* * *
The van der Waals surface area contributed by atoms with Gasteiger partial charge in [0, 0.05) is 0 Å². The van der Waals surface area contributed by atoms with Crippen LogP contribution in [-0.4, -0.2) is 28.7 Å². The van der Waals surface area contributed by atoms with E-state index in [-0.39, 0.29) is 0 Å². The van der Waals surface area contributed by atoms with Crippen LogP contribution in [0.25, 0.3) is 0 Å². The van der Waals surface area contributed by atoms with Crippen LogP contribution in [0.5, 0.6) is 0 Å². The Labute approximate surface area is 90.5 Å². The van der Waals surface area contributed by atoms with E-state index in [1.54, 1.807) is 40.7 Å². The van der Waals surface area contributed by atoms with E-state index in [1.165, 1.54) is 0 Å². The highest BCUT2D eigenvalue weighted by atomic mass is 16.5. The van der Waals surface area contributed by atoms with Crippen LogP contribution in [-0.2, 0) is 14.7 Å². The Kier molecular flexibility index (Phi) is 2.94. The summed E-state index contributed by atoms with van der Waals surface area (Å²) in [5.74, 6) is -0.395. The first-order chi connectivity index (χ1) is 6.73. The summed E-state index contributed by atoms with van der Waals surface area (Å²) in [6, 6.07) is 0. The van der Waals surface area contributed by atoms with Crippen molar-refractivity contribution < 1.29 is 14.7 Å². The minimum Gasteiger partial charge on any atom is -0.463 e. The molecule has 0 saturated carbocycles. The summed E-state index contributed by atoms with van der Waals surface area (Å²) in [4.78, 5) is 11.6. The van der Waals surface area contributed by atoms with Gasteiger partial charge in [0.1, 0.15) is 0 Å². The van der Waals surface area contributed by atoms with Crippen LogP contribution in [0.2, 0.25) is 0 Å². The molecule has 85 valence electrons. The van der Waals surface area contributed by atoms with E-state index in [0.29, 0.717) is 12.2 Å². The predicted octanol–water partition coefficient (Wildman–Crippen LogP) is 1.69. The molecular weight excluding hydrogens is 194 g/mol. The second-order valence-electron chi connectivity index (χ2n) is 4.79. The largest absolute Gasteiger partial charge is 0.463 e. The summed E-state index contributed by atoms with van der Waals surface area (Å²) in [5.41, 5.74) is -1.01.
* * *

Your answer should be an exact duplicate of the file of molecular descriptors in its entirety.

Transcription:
The van der Waals surface area contributed by atoms with Gasteiger partial charge in [0, 0.05) is 0 Å². The van der Waals surface area contributed by atoms with Crippen LogP contribution in [-0.4, -0.2) is 28.7 Å². The van der Waals surface area contributed by atoms with E-state index in [-0.39, 0.29) is 0 Å². The van der Waals surface area contributed by atoms with Crippen LogP contribution in [0.25, 0.3) is 0 Å². The van der Waals surface area contributed by atoms with Crippen LogP contribution in [0.5, 0.6) is 0 Å². The Labute approximate surface area is 90.5 Å². The van der Waals surface area contributed by atoms with E-state index in [1.54, 1.807) is 40.7 Å². The van der Waals surface area contributed by atoms with E-state index in [1.165, 1.54) is 0 Å². The highest BCUT2D eigenvalue weighted by atomic mass is 16.5. The van der Waals surface area contributed by atoms with Crippen LogP contribution in [-0.2, 0) is 14.7 Å². The Kier molecular flexibility index (Phi) is 2.94. The summed E-state index contributed by atoms with van der Waals surface area (Å²) in [5.74, 6) is -0.395. The first-order chi connectivity index (χ1) is 6.73. The summed E-state index contributed by atoms with van der Waals surface area (Å²) in [6, 6.07) is 0. The van der Waals surface area contributed by atoms with Crippen molar-refractivity contribution < 1.29 is 14.7 Å². The minimum Gasteiger partial charge on any atom is -0.463 e. The molecule has 0 saturated carbocycles. The summed E-state index contributed by atoms with van der Waals surface area (Å²) in [4.78, 5) is 11.6. The van der Waals surface area contributed by atoms with Gasteiger partial charge in [0.1, 0.15) is 0 Å². The van der Waals surface area contributed by atoms with Crippen LogP contribution in [0.2, 0.25) is 0 Å². The molecule has 85 valence electrons. The van der Waals surface area contributed by atoms with E-state index in [0.29, 0.717) is 12.2 Å². The predicted octanol–water partition coefficient (Wildman–Crippen LogP) is 1.69. The molecular weight excluding hydrogens is 194 g/mol. The second-order valence-electron chi connectivity index (χ2n) is 4.79. The largest absolute Gasteiger partial charge is 0.463 e. The summed E-state index contributed by atoms with van der Waals surface area (Å²) in [5.41, 5.74) is -1.01.